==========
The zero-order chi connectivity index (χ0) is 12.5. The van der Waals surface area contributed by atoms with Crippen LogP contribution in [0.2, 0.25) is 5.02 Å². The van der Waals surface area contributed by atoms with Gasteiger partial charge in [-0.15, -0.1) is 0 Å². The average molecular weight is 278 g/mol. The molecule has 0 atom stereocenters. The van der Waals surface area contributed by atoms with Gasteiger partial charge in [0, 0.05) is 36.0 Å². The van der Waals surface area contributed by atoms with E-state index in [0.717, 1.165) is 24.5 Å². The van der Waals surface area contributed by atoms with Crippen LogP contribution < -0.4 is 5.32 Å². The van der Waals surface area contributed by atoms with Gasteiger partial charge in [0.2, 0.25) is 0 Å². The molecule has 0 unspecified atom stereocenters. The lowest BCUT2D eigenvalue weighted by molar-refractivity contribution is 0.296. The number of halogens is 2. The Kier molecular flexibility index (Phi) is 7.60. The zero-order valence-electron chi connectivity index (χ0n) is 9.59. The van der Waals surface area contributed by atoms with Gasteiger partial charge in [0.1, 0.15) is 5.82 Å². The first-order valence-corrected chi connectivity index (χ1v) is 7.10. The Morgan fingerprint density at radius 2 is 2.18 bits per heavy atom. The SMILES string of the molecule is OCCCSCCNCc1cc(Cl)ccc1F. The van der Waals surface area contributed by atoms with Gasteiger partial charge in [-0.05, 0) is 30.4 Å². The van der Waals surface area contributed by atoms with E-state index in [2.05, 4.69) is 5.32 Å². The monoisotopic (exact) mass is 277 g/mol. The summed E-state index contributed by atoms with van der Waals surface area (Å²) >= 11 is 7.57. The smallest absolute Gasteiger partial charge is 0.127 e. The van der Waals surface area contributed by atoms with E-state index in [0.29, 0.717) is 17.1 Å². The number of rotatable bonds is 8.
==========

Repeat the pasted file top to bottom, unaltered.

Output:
The zero-order chi connectivity index (χ0) is 12.5. The van der Waals surface area contributed by atoms with Crippen LogP contribution in [0.2, 0.25) is 5.02 Å². The van der Waals surface area contributed by atoms with Gasteiger partial charge in [-0.15, -0.1) is 0 Å². The average molecular weight is 278 g/mol. The molecule has 0 atom stereocenters. The van der Waals surface area contributed by atoms with Gasteiger partial charge in [0, 0.05) is 36.0 Å². The van der Waals surface area contributed by atoms with E-state index in [0.717, 1.165) is 24.5 Å². The van der Waals surface area contributed by atoms with Crippen LogP contribution < -0.4 is 5.32 Å². The van der Waals surface area contributed by atoms with Gasteiger partial charge in [0.2, 0.25) is 0 Å². The molecule has 0 unspecified atom stereocenters. The lowest BCUT2D eigenvalue weighted by molar-refractivity contribution is 0.296. The number of halogens is 2. The Kier molecular flexibility index (Phi) is 7.60. The zero-order valence-electron chi connectivity index (χ0n) is 9.59. The van der Waals surface area contributed by atoms with Gasteiger partial charge in [0.1, 0.15) is 5.82 Å². The first-order valence-corrected chi connectivity index (χ1v) is 7.10. The Morgan fingerprint density at radius 2 is 2.18 bits per heavy atom. The SMILES string of the molecule is OCCCSCCNCc1cc(Cl)ccc1F. The van der Waals surface area contributed by atoms with Gasteiger partial charge in [-0.05, 0) is 30.4 Å². The van der Waals surface area contributed by atoms with E-state index in [2.05, 4.69) is 5.32 Å². The monoisotopic (exact) mass is 277 g/mol. The summed E-state index contributed by atoms with van der Waals surface area (Å²) >= 11 is 7.57. The smallest absolute Gasteiger partial charge is 0.127 e. The van der Waals surface area contributed by atoms with E-state index in [0.29, 0.717) is 17.1 Å². The number of rotatable bonds is 8.